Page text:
Document Type

Journal Article

Department/Unit

Department of Marketing

Title

Anthropomorphized helpers undermine autonomy and enjoyment in computer games

Language

English

Abstract

Although digital assistants with humanlike features have become prevalent in computer games, few marketing studies have demonstrated the psychological mechanisms underlying consumers’ reactions to digital assistants and their subsequent influence on consumers’ game enjoyment. To fill this gap, the current study examined the effect of anthropomorphic representations of computerized helpers in computer games on game enjoyment. In the current research, consumers enjoyed a computer game less when they received assistance from a computerized helper imbued with humanlike features than from a helper construed as a mindless entity. We offer a novel mechanism that the presence of an anthropomorphized helper can undermine individuals’ perceived autonomy during a computer game. Across six experiments, we show that the presence of an anthropomorphized helper reduced game enjoyment across three different games. By measuring participants’ perceived autonomy (study 1) and employing moderators such as importance of autonomy (studies 2, 3, and 4), we also provide evidence that the reduced feeling of autonomy serves as the mechanism underlying the backfiring effect. Finally, we demonstrate that the effect of anthropomorphism on game enjoyment can be extended to other game-related outcomes, such as individuals’ motivation to persist in the game (studies 4 and 5).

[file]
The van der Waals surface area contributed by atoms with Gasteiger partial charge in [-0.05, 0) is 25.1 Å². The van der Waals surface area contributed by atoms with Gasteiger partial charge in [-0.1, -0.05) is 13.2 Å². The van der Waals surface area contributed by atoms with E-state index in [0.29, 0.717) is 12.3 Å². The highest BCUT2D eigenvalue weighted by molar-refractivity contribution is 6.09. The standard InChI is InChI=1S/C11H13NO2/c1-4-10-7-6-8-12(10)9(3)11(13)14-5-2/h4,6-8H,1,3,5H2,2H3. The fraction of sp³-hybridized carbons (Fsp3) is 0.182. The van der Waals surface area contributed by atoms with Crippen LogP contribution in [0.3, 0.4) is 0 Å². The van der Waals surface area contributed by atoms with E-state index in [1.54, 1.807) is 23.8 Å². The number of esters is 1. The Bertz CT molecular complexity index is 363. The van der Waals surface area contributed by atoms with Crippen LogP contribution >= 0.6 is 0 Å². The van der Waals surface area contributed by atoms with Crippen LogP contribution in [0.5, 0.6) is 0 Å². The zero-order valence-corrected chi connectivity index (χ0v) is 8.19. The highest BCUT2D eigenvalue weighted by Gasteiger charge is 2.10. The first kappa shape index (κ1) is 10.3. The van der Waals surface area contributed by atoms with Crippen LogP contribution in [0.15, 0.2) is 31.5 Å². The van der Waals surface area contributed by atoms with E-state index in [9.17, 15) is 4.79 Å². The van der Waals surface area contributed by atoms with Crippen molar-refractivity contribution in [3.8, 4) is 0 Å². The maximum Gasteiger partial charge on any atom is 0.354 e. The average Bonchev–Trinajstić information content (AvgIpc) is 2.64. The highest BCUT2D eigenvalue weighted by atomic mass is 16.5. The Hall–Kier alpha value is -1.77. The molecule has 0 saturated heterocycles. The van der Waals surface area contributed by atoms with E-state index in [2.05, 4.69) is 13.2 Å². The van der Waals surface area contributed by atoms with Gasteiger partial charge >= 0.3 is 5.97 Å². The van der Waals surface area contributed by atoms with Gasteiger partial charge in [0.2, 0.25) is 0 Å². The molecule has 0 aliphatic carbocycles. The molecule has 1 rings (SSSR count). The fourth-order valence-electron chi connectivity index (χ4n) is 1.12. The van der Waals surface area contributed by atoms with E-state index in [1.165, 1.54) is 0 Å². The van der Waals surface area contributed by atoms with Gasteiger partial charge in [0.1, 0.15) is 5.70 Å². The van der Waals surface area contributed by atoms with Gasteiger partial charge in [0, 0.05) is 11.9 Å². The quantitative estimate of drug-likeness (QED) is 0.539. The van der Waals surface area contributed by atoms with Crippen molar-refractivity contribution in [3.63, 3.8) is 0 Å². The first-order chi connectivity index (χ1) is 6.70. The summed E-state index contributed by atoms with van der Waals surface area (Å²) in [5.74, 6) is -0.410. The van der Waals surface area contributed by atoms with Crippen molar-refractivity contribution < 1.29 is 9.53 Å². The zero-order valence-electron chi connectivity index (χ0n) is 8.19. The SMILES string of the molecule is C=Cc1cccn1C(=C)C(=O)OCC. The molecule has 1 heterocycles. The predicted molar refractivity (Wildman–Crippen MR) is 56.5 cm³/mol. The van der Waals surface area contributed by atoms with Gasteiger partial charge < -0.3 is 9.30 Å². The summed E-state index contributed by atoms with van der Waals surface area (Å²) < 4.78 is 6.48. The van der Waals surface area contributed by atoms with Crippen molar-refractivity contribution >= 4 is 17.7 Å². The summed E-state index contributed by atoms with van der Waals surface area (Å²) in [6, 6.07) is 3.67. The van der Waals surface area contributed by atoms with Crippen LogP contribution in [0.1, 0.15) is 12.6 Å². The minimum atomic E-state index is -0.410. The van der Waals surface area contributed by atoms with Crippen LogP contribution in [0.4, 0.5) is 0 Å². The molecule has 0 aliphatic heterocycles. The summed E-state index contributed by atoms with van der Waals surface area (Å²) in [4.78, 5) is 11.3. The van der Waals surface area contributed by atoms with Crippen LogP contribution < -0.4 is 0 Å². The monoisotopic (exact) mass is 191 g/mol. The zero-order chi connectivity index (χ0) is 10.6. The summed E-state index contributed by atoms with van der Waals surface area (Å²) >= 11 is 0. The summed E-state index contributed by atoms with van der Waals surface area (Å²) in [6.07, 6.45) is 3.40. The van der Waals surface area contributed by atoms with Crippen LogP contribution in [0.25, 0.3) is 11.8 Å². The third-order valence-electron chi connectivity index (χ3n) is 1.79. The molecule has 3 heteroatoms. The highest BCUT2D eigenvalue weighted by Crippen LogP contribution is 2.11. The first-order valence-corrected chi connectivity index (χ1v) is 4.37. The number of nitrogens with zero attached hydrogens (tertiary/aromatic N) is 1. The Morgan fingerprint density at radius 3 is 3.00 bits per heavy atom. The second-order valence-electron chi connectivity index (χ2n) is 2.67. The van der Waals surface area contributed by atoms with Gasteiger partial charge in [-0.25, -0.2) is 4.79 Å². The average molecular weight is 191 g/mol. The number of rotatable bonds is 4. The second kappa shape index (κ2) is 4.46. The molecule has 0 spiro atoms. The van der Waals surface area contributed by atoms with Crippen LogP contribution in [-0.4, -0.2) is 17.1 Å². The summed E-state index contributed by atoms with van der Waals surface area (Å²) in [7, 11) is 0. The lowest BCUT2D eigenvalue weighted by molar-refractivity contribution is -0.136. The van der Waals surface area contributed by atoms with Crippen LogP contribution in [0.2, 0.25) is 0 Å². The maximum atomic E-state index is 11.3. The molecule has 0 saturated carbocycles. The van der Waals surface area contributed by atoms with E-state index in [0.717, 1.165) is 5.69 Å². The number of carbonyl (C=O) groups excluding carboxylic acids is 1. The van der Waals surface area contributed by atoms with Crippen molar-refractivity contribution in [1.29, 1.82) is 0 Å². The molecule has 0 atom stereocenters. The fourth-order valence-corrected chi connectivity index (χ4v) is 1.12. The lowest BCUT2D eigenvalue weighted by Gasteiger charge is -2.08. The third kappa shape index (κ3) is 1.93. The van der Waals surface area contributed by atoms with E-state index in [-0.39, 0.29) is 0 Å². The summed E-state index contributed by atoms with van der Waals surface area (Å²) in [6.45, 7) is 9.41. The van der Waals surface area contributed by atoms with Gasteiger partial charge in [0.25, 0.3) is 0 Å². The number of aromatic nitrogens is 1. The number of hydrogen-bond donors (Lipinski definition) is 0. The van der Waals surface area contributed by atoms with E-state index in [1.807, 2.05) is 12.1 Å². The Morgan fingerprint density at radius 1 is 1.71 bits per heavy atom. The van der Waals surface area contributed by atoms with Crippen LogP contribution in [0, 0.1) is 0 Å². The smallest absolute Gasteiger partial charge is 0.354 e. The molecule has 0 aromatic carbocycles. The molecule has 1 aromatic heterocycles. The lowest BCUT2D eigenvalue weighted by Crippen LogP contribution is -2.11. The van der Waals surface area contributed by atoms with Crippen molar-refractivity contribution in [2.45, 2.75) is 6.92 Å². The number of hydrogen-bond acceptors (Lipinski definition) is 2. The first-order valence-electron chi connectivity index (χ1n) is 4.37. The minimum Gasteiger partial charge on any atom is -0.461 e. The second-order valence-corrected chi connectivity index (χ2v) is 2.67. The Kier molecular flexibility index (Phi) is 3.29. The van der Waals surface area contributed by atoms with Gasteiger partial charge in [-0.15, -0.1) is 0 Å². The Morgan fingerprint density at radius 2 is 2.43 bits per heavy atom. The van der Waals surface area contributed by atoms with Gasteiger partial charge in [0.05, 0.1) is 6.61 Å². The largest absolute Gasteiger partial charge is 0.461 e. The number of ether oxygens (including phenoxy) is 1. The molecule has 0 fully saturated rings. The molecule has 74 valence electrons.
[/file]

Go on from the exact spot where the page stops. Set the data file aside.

Keywords

anthropomorphism, computerized helpers, digital assistants, computer games

Publication Date

8-2016

Source Publication Title

Journal of Consumer Research

Volume

43

Issue

2

Start Page

282

End Page

302

Publisher

Oxford University Press

Peer Reviewed

1

Copyright

Copyright © 2017 Journal of Consumer Research Inc.

Funder

Financial support from the Hong Kong Special Administrative Region Research Grants Council (HKU 799813) is gratefully acknowledged.

DOI

10.1093/jcr/ucw016

Link to Publisher's Edition

http://dx.doi.org/10.1093/jcr/ucw016

ISSN (print)

00935301

ISSN (electronic)

15375277

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